Mr. Lakin Smith, in his address, attempts to prove that under the present system of organisation, the wishes of actual majorities do not in many cases prevail; and in order to establish this proposition, he kindly treats us to a little arithmetic.
He assumes that each party possesses a large amount of what in music would I think be termed “discordant harmony,” or in other words, a large proportion of dissentient adherents. He puts his case thus:“Say the Liberal party for the time being is 8000, 5000 of whom really
wish to pass a measure, the remaining 3000 being dissentients. Say the Conservative party is 7000, 6000 of whom really wish to oppose the measure, and the remaining 1000 wish the measure to pass; both sides being politically organised on the present system, the measure passes, as the 8000 outnumber the 7000; but adding together the opponents on both sides, they amount to 9000, while the total number of assentients on both sides only amounts
to 6000.” And then he exclaims in triumph : "Hence, by means of the present system of political organization 6000
over-rule 9ooo, and the majority is over-ruled by the minority.” Now the answer to such special pleading is simply this—the 3000 dissentient Liberals become Conservatives, and the 1000 assentient Conservatives become Liberals, and the measure fails to get passed; or, if preferred, these 3000 and 1000 voters may be considered as free and independent electors forming a party of their own, and leaving them out of calculation altogether, the result will be the same, the negatives will be victorious.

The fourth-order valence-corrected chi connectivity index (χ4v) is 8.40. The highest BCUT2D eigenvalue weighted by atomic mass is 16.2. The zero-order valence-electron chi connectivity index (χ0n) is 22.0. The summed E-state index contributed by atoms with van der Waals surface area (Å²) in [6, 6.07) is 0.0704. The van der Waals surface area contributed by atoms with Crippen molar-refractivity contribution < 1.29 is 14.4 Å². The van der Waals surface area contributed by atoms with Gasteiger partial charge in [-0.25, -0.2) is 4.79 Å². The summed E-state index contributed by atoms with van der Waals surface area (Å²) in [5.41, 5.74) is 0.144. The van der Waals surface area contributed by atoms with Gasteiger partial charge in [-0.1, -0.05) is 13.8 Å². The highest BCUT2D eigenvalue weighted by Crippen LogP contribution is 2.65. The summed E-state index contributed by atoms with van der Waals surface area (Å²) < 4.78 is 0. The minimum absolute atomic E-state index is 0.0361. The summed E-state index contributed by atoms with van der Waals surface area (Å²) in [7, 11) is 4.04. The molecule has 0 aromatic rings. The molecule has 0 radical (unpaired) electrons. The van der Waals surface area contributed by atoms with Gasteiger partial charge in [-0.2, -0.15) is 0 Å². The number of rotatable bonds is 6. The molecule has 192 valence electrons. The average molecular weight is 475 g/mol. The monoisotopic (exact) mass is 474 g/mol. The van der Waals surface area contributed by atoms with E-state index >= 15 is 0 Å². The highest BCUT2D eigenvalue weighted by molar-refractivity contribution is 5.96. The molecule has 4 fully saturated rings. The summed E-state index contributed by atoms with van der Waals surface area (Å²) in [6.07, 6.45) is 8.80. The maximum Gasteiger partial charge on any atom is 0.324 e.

It must indeed require a powerful imagination to suppose that either of the parties named ever has so large a proportion of dissentient members; and arithmetic, when so used, might be made to prove almost any absurdity.
With regard to the vexed question introduced by Mr. Lakin Smith, as to whether politics should form an element in the choice of municipal Representatives. I admit that the first consideration should always be the fitness of a candidate, but other things being equal, it is natural that an elector should prefer, in municipal matters, to be represented by men of similar minds to those for whom he would vote to represent him in Parliament itself : besides which, the one kind of representation often serves as a schooling for the other, and the man who has shewn the greatest aptitude in serving the Public in the City or Town may, as a
rule, I think, be entrusted with the greater responsibility of serving his Country in its principal Legislative Assembly.
And here let me say a few words with regard to so-called monopolising majorities.